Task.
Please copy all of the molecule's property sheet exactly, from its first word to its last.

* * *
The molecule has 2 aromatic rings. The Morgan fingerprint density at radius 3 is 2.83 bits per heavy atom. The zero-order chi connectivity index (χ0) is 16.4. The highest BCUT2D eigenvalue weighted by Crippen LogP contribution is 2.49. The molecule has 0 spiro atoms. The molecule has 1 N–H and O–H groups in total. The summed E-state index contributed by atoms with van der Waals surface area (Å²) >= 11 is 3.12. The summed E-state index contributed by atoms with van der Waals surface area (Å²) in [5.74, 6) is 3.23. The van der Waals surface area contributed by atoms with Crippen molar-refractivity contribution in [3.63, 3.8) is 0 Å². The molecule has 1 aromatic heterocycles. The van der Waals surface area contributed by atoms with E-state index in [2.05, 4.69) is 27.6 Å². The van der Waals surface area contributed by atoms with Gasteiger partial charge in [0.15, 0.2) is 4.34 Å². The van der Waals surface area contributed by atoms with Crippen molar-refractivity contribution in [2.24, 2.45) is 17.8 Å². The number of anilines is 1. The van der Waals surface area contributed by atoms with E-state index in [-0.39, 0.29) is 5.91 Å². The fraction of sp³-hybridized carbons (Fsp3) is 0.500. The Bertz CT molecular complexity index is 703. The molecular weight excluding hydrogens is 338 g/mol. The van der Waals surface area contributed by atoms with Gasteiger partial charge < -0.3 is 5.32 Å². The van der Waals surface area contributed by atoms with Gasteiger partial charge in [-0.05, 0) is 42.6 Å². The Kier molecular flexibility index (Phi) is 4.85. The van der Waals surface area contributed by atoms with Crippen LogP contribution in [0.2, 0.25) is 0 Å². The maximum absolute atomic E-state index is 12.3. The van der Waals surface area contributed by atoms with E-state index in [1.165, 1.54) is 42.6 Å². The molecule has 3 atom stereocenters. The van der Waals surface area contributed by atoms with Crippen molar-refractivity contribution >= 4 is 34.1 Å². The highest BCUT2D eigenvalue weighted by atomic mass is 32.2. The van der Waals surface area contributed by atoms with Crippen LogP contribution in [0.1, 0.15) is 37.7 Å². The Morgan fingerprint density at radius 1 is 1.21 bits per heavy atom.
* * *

The molecule has 2 aromatic rings. The Morgan fingerprint density at radius 3 is 2.83 bits per heavy atom. The zero-order chi connectivity index (χ0) is 16.4. The highest BCUT2D eigenvalue weighted by Crippen LogP contribution is 2.49. The molecule has 0 spiro atoms. The molecule has 1 N–H and O–H groups in total. The summed E-state index contributed by atoms with van der Waals surface area (Å²) >= 11 is 3.12. The summed E-state index contributed by atoms with van der Waals surface area (Å²) in [5.74, 6) is 3.23. The van der Waals surface area contributed by atoms with Crippen molar-refractivity contribution in [3.63, 3.8) is 0 Å². The molecule has 1 aromatic heterocycles. The van der Waals surface area contributed by atoms with E-state index in [2.05, 4.69) is 27.6 Å². The van der Waals surface area contributed by atoms with Gasteiger partial charge in [0.15, 0.2) is 4.34 Å². The van der Waals surface area contributed by atoms with Crippen molar-refractivity contribution in [2.24, 2.45) is 17.8 Å². The number of anilines is 1. The van der Waals surface area contributed by atoms with E-state index in [-0.39, 0.29) is 5.91 Å². The fraction of sp³-hybridized carbons (Fsp3) is 0.500. The Bertz CT molecular complexity index is 703. The molecular weight excluding hydrogens is 338 g/mol. The van der Waals surface area contributed by atoms with Gasteiger partial charge < -0.3 is 5.32 Å². The van der Waals surface area contributed by atoms with Gasteiger partial charge in [-0.05, 0) is 42.6 Å². The Kier molecular flexibility index (Phi) is 4.85. The van der Waals surface area contributed by atoms with Crippen LogP contribution in [0.2, 0.25) is 0 Å². The maximum absolute atomic E-state index is 12.3. The van der Waals surface area contributed by atoms with E-state index in [1.165, 1.54) is 42.6 Å². The molecule has 3 atom stereocenters. The van der Waals surface area contributed by atoms with Crippen molar-refractivity contribution >= 4 is 34.1 Å². The highest BCUT2D eigenvalue weighted by atomic mass is 32.2. The van der Waals surface area contributed by atoms with Crippen LogP contribution in [0.1, 0.15) is 37.7 Å². The Morgan fingerprint density at radius 1 is 1.21 bits per heavy atom.